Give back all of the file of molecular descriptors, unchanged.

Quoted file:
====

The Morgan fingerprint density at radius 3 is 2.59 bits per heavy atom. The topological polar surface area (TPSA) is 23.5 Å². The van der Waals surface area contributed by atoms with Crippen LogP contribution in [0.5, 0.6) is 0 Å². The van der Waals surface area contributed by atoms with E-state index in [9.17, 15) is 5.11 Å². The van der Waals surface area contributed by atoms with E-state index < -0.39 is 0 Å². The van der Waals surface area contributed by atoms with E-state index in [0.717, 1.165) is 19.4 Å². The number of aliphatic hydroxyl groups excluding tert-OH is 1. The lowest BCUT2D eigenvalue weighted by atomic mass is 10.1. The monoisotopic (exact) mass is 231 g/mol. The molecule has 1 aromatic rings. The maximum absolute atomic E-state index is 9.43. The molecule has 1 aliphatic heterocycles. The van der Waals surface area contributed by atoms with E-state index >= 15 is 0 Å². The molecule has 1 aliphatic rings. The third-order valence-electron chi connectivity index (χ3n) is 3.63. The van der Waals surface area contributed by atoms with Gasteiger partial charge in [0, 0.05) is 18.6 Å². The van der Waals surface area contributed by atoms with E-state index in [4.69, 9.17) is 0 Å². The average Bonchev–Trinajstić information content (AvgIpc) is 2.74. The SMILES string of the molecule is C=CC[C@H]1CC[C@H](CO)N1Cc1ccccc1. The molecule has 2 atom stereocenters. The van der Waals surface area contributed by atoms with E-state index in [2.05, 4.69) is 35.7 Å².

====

The Morgan fingerprint density at radius 3 is 2.59 bits per heavy atom. The topological polar surface area (TPSA) is 23.5 Å². The van der Waals surface area contributed by atoms with Crippen LogP contribution in [0.5, 0.6) is 0 Å². The van der Waals surface area contributed by atoms with E-state index in [9.17, 15) is 5.11 Å². The van der Waals surface area contributed by atoms with E-state index < -0.39 is 0 Å². The van der Waals surface area contributed by atoms with E-state index in [0.717, 1.165) is 19.4 Å². The number of aliphatic hydroxyl groups excluding tert-OH is 1. The lowest BCUT2D eigenvalue weighted by atomic mass is 10.1. The monoisotopic (exact) mass is 231 g/mol. The molecule has 1 aromatic rings. The maximum absolute atomic E-state index is 9.43. The molecule has 1 aliphatic heterocycles. The van der Waals surface area contributed by atoms with E-state index >= 15 is 0 Å². The molecule has 1 aliphatic rings. The third-order valence-electron chi connectivity index (χ3n) is 3.63. The van der Waals surface area contributed by atoms with Gasteiger partial charge in [0, 0.05) is 18.6 Å². The van der Waals surface area contributed by atoms with E-state index in [4.69, 9.17) is 0 Å². The average Bonchev–Trinajstić information content (AvgIpc) is 2.74. The SMILES string of the molecule is C=CC[C@H]1CC[C@H](CO)N1Cc1ccccc1. The molecule has 2 atom stereocenters. The van der Waals surface area contributed by atoms with E-state index in [2.05, 4.69) is 35.7 Å².